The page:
Review and photos by Greg Wilson
2010 Nissan Cube
The new-for-2010 Nissan Cube Krom is essentially a regular Cube with, yes, more chrome – plus a few other things. Check out the bold chrome bars in the grille, the body-width chrome bars in the lower bumper, and the eight-spoke 16-inch smoked chrome alloy wheels. The Cube Krom also has unique front and rear bumpers, body side sills, rear roof spoiler and blacked-out rear windows, all of which make the Cube look like a kind of urban-chic street cruiser – similar in concept to the Honda Element SC or the Kia Soul 4U SX.
Whether the transition from cute to brute really works is debatable; the Cube is so tall and square, that it’s hard to take it seriously as a tuner vehicle, especially as there is no power upgrade over the standard 122-hp 1.8-litre 4-cylinder engine, and the only tranny available is a CVT.
Still, if you’re looking for an economy car with character, a roomy interior and great gas mileage, the Cube Krom is a unique piece in the marketplace. In addition to its exterior differences, the Krom has some unique interior features: cloth seats with a distinctive woven black and grey fabric, faux titanium dash trim, metal brake and accelerator pedals, a 4.3-inch colour audio display with integrated rearview camera view when in Reverse gear, USB port, a Rockford Fosgate subwoofer, and an adjustable interior illumination system with 20 different colours,
Like all Cubes for the 2010 model year, the Krom has new standard Bluetooth hands-free phone connectivity, leather-wrapped steering wheel with audio controls, iPod interface, speed-sensitive volume control, six speakers, and Radio Data System (RDS).
The Cube Krom’s MSRP is $23,098 plus a Freight charge of $1,325 – which is quite a jump over the Cube’s base price of $17,398. Though the Krom’s price is slightly less than its closest competitor, the Kia Soul 4U SX ($23,545), the Soul comes with a standard five-speed manual transmission or optional four-speed automatic ($24,745) and features a 142-hp 2.0-litre engine, four-wheel disc brakes and 18-inch tires and alloy wheels.
2010 Nissan Cube Krom. Click image to enlarge
Though the Soul may be a better value, the Cube’s styling will probably trump all other considerations in this buying decision. The Krom’s primary appeal is its unique look, and whether or not its competitors have a little more horsepower or extra rear disc brakes probably won’t make a difference to the Cube Krom buyer.
The base 2010 Nissan Cube S model starts at $17,398, and that includes a standard six-speed manual transmission or optional CVT, 15-inch tires and steel wheels, air conditioning, cloth seats, driver’s seat height adjuster, 60/40 split-folding second-row seatbacks, AM/FM/CD/MP3 stereo, power windows with driver’s auto up/down, power door locks with keyless entry, cruise control, active front head restraints, and vehicle security system, plus the standard features I mentioned above.
Also standard is a generous list of safety features including six airbags, electronic stability control, traction control, anti-lock brakes, brake assist, electronic brake distribution, active front head restraints, two rear head restraints, child-proof rear door locks, and child seat anchors and tether connectors.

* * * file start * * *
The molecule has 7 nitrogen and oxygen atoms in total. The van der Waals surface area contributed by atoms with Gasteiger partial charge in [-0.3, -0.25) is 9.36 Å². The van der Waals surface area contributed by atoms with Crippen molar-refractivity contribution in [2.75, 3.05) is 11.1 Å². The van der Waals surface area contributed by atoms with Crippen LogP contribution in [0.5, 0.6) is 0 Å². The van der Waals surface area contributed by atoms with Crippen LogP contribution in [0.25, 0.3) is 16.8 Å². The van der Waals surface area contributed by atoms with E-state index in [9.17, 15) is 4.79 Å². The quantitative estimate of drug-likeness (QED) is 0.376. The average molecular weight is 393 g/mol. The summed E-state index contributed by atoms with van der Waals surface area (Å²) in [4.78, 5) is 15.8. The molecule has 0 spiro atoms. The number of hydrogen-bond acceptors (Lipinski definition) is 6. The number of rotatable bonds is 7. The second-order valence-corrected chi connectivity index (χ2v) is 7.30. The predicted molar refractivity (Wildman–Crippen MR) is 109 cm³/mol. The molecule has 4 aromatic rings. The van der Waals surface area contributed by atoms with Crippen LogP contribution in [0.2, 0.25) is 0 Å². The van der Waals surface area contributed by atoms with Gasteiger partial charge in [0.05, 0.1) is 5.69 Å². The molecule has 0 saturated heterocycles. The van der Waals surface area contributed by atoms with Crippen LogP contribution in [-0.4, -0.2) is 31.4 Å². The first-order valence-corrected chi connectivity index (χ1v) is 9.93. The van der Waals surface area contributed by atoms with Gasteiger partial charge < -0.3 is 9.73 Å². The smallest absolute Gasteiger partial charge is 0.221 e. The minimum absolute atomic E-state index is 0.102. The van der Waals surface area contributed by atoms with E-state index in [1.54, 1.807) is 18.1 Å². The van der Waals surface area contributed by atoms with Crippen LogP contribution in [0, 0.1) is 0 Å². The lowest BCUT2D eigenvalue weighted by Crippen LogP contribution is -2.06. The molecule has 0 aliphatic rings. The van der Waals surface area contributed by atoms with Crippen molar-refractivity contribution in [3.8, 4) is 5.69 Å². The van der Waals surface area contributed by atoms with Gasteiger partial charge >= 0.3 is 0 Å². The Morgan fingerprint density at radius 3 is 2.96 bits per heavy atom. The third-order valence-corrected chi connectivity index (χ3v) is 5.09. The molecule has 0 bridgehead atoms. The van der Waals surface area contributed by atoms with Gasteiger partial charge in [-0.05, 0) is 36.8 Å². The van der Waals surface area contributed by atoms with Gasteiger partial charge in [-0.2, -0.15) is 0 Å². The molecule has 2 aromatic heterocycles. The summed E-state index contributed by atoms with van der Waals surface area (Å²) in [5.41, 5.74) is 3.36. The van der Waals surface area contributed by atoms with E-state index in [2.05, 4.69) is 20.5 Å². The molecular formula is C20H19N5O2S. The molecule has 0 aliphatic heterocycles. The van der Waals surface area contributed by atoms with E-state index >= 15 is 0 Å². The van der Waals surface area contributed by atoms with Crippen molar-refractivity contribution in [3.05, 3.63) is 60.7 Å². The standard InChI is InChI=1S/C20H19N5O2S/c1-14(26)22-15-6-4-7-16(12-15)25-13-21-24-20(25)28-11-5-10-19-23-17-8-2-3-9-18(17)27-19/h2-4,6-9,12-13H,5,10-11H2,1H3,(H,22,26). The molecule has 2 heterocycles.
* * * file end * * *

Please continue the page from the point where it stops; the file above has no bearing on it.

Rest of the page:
The SL, starting at $20,898, comes only with the continuously variable transmission, and adds 16-inch tires and alloy wheels, fog lights, automatic temperature control, automatic headlamps, and pushbutton start. An optional Technology Package ($800) for the SL adds a 4.3-inch colour audio display, USB port, rear-view camera, upgraded speakers with Rockford Fosgate subwoofer, and XM satellite radio.
As mentioned, the Krom’s MSRP of $23,098 adds the chrome grilles, body kit, rear spoiler, black and grey cloth seats, Rockford Fosgate subwoofer, rear-view camera, 4.3-inch dash display, USB port, interior accent lighting, metal pedals, and titanium-look interior trim.
2010 Nissan Cube Krom. Click image to enlarge
The Cube is based on the Versa’s front-wheel drive platform with the same 1.8-litre engine and ‘Xtronic’ continuously variable transmission. It drives much like a Versa, except that its taller body feels more top-heavy when cornering, the driving position is more upright, and the visibility is affected by the tall, vertical windows.
The driver sits well back from the upright front windshield; that feels a bit weird but doesn’t hinder visibility. The vertical side windows, as Contributing Editor Chris Chase pointed out, can catch reflections at night, which can be distracting. On the other hand, the side windows are larger than average, enhancing visibility in the daytime. A third side window on the passenger side improves visibility when shoulder-checking, but there is a corner pillar at the right rear despite the external appearance of a single wraparound rear side window. The rear window has a wiper and washer. Overall visibility is very good.